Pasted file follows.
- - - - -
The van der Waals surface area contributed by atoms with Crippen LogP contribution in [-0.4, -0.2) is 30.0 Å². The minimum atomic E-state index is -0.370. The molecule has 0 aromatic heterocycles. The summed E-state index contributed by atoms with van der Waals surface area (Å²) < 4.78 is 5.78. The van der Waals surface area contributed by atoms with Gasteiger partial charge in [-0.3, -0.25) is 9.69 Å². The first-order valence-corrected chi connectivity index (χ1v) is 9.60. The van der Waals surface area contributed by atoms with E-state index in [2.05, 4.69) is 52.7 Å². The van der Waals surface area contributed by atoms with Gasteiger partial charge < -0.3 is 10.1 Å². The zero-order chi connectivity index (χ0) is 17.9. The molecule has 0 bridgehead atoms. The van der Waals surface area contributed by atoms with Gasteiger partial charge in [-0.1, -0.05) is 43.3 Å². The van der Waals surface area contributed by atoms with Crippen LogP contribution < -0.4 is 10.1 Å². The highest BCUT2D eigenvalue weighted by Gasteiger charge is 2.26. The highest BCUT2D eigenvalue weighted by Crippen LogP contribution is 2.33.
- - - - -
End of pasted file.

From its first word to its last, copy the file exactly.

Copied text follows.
The van der Waals surface area contributed by atoms with Crippen LogP contribution in [-0.4, -0.2) is 30.0 Å². The minimum atomic E-state index is -0.370. The molecule has 0 aromatic heterocycles. The summed E-state index contributed by atoms with van der Waals surface area (Å²) < 4.78 is 5.78. The van der Waals surface area contributed by atoms with Gasteiger partial charge in [-0.3, -0.25) is 9.69 Å². The first-order valence-corrected chi connectivity index (χ1v) is 9.60. The van der Waals surface area contributed by atoms with E-state index in [2.05, 4.69) is 52.7 Å². The van der Waals surface area contributed by atoms with Gasteiger partial charge < -0.3 is 10.1 Å². The zero-order chi connectivity index (χ0) is 17.9. The molecule has 0 bridgehead atoms. The van der Waals surface area contributed by atoms with Gasteiger partial charge in [-0.1, -0.05) is 43.3 Å². The van der Waals surface area contributed by atoms with Crippen LogP contribution < -0.4 is 10.1 Å². The highest BCUT2D eigenvalue weighted by Gasteiger charge is 2.26. The highest BCUT2D eigenvalue weighted by Crippen LogP contribution is 2.33.